In the months-long war of California versus gig economy companies, the state of California now requires Uber and Lyft to reclassify their drivers as employees of their companies.
In the month of May, Attorney General to California named Xavier Becerra sued Uber and Lyft for misclassifying drivers as independent contractors claiming that ideally, they are employees under the state’s AB5 law.
City Attorneys of San Francisco, LA, and San Diego were involved too.
Becerra announced Wednesday that he along with the group of city attorneys are filing a “preliminary injunction” against the companies to compel them into reclassifying drivers as employees.
“It’s time for Uber and Lyft to own up to their responsibilities and the people who make them successful: their workers, misclassifying your workers as ‘consultants’ or ‘independent contractors’ simply means you want your workers or taxpayers to foot the bill for obligations you have as an employer — whether it’s paying a legal wage or overtime, providing sick leave, or providing unemployment insurance. That’s not the way to do business in California.
We’re seeking a court order to force Uber and Lyft to play by the rules.” said the Attorney General regarding the injunction.
Numerous lawsuits have been registered against companies like Uber, Lyft, DoorDash to name a few, that can be dated back to 2013.
AB5 law, reinforced on January 1st, may expect companies to convert their “independent contractors” into employees. Legal experts maintain that it will become harder for companies to continue with the ways this way.
While the companies claim that the law poses a threat to their business forms.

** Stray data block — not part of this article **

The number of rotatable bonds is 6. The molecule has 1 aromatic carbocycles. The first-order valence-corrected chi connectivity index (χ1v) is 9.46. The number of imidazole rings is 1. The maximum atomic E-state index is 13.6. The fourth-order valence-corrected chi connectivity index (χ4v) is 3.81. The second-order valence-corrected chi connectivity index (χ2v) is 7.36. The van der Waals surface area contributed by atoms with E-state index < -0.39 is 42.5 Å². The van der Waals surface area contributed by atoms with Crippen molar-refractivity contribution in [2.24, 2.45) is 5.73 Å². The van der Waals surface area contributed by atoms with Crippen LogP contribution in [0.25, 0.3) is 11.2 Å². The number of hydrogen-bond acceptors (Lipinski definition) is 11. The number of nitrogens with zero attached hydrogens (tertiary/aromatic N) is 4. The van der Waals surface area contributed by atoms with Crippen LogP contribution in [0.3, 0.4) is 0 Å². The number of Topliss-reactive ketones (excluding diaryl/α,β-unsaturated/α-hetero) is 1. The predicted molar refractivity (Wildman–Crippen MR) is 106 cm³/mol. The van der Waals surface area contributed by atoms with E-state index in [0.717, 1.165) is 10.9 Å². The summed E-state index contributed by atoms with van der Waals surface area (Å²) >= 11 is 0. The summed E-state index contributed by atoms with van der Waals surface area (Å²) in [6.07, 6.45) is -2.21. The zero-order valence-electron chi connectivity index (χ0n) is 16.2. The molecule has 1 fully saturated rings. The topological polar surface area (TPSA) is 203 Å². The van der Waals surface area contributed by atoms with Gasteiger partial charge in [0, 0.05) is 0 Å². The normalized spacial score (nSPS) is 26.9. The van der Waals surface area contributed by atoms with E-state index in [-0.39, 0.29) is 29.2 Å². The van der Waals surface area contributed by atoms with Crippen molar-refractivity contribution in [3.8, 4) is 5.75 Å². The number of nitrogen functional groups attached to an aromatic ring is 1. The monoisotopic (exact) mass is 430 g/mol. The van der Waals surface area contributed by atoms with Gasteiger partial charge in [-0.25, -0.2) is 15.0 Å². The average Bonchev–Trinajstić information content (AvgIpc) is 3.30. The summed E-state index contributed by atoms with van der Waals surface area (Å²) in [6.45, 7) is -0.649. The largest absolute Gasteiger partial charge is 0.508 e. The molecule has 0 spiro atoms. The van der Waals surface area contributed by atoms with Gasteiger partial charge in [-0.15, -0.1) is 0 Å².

A $90 million ballot initiative has been taken up by Uber, Lyft, and DoorDash with chipping in $30 million each. Instacart and Postmates are additional supporters.
“We believe the courts should let the voters decide,” Julie Wood, a Lyft spokeswoman responded.
If the ballot measure is passed, it can exempt drivers from certain benefits as an employee but still grant some compensations.
While an Uber spokesperson maintained that, “The vast majority of drivers want to work independently, and we’ve already made significant changes to our app to ensure that remains the case under California law,” they further mention how 76% of jobs will be at stake if drivers are reclassified as employees.
There is also a mixed response by drivers, while some prefer independency, thousands are pro-ABR as well.
These AB5 supporters were seen protesting outside the Uber CEO Dara Khosrowshahi’s house in San Francisco.
“This is yet another malicious legal action against drivers that underscores exactly why we’re pursuing the ballot measure,” said Stacey Wells, spokeswoman for the Uber-and-Lyft funded group.